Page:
Editor’s note: The following was written by Hypable reader Kami McArthur.
Some stories withstand the test of time. They’re unforgettable, they change individuals, and they work on multiple levels. Les Misérables is one of those stories.
And I’m dissecting it as a fan, and a writer, to get a good look at its innards, to see where and how it succeeds as a story.
Evokes Strong Emotions
Strong stories affect our emotions, significantly. Bestselling author David Farland, who has taught such prolific writers such as Stephenie Meyer and Brandson Sanderson, states in his book Million Dollar Outlines that strong stories score high on the “Emotional Richter Scale.” For example, if you’re creating a comedy, it shouldn’t just make people chuckle; it should give them a split in their sides from laughing their heads off.
The best stories draw us in, making us so emotionally invested in the characters and conflicts that we feel as if we are living the narrative ourselves.
Les Misérables scores high on that emotion scale. It’s not just sad, it’s tragic. Sure, it’s sad that Fantine loses her job, but it’s tragic she has to live in the gutters, compromise her self-worth, and give up her dreams on behalf of her daughter, who must live in shocking conditions herself. Likewise, when Valjean finally finds salvation, we as viewers aren’t just happy, we’re euphoric, to the point that we’re crying.
Evoking strong emotion is important in storytelling because it’s in that moment the story has the most power to leave an indelible mark on the audience.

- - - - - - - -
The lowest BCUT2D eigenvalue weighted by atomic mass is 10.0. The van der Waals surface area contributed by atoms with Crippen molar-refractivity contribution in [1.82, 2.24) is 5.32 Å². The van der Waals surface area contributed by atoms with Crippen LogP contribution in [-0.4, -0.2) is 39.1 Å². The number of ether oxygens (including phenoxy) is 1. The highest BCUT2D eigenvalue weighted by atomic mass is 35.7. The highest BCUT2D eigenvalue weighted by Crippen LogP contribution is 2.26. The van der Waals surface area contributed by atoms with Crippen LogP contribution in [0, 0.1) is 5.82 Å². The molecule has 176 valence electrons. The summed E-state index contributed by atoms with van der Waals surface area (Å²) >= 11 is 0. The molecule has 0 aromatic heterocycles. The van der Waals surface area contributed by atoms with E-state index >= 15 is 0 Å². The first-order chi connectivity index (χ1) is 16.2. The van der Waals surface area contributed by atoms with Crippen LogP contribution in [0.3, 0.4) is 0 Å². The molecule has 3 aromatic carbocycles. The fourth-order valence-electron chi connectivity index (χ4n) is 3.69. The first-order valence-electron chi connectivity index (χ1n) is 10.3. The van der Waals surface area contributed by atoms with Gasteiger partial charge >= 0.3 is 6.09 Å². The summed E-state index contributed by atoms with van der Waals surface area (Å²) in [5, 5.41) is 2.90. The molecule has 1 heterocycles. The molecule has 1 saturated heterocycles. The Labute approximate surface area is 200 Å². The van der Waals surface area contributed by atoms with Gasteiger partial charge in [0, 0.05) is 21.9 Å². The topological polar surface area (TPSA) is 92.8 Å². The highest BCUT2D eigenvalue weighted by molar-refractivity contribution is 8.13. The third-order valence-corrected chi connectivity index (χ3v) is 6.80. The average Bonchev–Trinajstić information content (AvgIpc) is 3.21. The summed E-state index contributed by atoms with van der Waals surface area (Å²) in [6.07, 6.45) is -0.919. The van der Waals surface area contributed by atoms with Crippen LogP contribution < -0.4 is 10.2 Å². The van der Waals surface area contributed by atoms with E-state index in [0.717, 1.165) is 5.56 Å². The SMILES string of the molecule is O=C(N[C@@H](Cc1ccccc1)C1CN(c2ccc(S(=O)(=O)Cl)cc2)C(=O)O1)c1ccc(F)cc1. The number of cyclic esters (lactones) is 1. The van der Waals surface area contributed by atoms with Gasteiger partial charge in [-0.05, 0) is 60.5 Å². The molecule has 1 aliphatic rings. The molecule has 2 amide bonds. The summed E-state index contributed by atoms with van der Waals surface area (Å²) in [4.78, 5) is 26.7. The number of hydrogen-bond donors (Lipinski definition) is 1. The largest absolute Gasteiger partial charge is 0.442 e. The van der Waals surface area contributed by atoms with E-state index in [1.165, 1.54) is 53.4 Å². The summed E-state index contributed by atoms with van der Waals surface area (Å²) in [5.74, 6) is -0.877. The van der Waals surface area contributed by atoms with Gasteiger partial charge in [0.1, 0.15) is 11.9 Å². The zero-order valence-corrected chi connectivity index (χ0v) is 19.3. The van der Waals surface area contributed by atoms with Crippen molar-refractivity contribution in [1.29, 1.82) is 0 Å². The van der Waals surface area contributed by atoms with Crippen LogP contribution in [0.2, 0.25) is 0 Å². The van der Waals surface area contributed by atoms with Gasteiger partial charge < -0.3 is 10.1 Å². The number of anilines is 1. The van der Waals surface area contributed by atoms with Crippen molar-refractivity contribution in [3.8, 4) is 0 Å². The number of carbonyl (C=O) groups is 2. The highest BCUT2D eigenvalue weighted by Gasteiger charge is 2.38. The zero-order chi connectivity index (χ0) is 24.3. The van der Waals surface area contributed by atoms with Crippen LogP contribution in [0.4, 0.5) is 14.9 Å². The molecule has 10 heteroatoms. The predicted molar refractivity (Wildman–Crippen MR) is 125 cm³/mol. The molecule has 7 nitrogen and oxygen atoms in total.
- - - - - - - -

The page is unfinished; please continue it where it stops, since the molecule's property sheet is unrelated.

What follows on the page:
Contains Powerful Themes
Great stories do more than stir emotion. They change us. Every time I finish Les Misérables, I promise myself to be a better person. Les Misérables has themes of love with Fantine, Cosette, Marius, and Eponine, sacrifice with Fantine and the revolutionaries, redemption with Valjean, and adversity with most the cast; but the strongest theme I see involves mercy. Les Misérables teaches that mercy is more powerful than justice.
Because the Bishop was merciful to Valjean, allowing him to start a new life rather than go back to prison (justice), Valjean becomes a better person. He goes on to improve the lives of those around him.
Javert, on the other hand, basically personifies justice. He’s a strong character, but in the end, Valjean’s mercy triumphs Javert’s justice. Javert is unable to shoot Valjean after Valjean spares his life. The event has such a strong impact on Javert, he commits suicide. Mercy changes people, changes lives, in ways justice, however important, can’t.
Tells of Both Truths
Les Misérables incorporates both worldly truths and absolute truths. Worldly truths tell the truth concerning the world we live. Absolute truths tell of truths that are ideal and transcend this life. For example, “life isn’t fair,” and “Panem et Circensu” are worldly truths, while “love conquers all” and “it is our choices… that show what we truly are” are absolute truths. While most stories tend to build around one type of truth, Les Misérables seamlessly combines both. It explores social issues, such as the living conditions of the poor and the inequality of humankind, while simultaneously exploring mercy and salvation.